How to Find the Online Copywriting Work You’ll Love Most


Nick Usborne

In yesterday’s article I told you why online copywriters are in the enviable position of being able to pick and choose the type of work they love most.

Today I’m going to help you identify the kinds on online writing projects YOU’LL really love to work on.

And yes, these are all in areas where you’ll be able to charge premium fees.

But being successful as an online copywriter isn’t just about the money.

Sure, the money is important. And when you hit six-figures, it’s great.

But … I wouldn’t want six-figures if it meant my every working day was a misery. Life is too short.

And believe me, I know what I’m talking about. Over the years I have taken on a few projects that made me miserable from start to finish. Why did I take them on? Greed. Every time it was because the money was so good.

But I regretted every one of those projects.

There’s really no need to make that kind of mistake, because you can find plenty of projects that are both profitable and enjoyable.

OK … now let’s figure out how you can identify your own “love interest” as an online copywriter.

First, let’s consider the industry …

What lights your fire?

Health and wellness? Money and investment? Fashion and jewelry? Travel and hospitality? Home and garden? Luxury goods? Consumer electronics? Automotive? Aviation? Sports?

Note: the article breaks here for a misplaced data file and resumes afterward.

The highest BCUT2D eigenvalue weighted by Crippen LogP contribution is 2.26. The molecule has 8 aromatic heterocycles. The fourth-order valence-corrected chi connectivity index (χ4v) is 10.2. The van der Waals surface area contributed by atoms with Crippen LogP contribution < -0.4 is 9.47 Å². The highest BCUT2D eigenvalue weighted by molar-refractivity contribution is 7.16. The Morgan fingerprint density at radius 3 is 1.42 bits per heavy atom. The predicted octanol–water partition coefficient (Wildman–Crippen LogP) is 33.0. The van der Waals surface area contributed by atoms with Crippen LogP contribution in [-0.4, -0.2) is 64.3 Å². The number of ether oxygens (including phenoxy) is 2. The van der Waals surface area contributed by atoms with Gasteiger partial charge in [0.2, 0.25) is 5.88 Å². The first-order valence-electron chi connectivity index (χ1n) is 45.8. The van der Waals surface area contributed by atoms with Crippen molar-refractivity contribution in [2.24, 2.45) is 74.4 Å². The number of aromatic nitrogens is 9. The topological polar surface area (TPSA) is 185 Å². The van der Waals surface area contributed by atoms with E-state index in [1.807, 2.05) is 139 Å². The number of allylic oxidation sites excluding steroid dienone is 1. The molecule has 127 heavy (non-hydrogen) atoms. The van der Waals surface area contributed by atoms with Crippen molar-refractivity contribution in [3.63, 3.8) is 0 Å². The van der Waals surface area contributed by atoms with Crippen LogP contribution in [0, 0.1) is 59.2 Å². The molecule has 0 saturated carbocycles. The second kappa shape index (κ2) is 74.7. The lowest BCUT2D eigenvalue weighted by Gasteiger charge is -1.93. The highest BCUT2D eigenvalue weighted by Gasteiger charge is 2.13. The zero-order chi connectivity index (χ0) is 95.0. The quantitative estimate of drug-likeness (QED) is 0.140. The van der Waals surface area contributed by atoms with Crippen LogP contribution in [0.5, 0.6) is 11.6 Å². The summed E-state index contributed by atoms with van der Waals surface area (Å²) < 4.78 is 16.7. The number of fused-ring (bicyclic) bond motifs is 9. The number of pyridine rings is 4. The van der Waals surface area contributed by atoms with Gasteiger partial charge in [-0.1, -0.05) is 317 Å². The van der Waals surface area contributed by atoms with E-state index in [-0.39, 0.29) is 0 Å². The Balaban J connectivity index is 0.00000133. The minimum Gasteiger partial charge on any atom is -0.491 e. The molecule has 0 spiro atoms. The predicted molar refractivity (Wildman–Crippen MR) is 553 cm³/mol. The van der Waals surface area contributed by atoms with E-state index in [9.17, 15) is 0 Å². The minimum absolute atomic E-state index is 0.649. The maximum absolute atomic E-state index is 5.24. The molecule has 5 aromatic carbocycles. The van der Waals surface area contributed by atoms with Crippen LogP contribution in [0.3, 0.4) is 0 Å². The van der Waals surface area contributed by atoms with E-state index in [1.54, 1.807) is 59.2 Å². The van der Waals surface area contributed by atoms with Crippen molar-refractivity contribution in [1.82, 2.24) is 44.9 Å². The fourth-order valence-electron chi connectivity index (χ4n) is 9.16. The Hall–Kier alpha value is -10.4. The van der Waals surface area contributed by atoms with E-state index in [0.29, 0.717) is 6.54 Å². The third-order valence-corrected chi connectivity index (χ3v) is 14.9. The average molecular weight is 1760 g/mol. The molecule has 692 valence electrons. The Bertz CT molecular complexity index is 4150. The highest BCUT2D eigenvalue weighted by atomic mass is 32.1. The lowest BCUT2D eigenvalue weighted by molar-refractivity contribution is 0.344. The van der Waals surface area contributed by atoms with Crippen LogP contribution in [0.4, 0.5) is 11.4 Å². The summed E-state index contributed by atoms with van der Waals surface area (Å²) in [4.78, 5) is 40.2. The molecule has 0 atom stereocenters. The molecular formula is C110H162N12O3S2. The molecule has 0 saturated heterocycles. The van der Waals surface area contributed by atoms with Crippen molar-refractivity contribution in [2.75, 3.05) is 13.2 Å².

Just pick an industry that really interests you. It could be on the consumer side — B2C — with your clients selling to the end consumer. Or it could be B2B, where your clients are selling to other companies.

Next up, figure out what kind of writing you’ll love the most.

This is what’s so wonderful about being an online copywriter. There is a massive amount of work out there for every kind of writer.

Go through this list and put a check mark next to the kinds of writing projects you think you’d enjoy most.

I would love to write …

  • Online long copy sales letters
  • e-Newsletters
  • Blog posts
  • Web content pages
  • Lead generation pages
  • Promotional emails
  • Product reviews
  • Buyers’ guides
  • Video scripts
  • Social media content

The kind of online writing work you choose will depend on your natural aptitude and personal preferences.

Maybe you’re a hard-core sales copywriter. Maybe you prefer to write serious editorial content. Or perhaps you’re more of a conversational writer, ideally suited to writing blog posts and content for social media. If you’re more of a technical writer, you’ll find a home writing product reviews, buyers’ guides, case studies, or white papers.

The point being, the online environment offers work for every type of writer.

And that means YOU get to choose. My advice is to choose the industry you feel drawn to, and the type of writing you really love to do.

For me, this is the true magic of being an online copywriter. This is what has kept me so excited about my own work online for 20 years now!

I love what I do because I get to choose the companies I work for, and the kind of writing work I enjoy the most.

That’s it for today.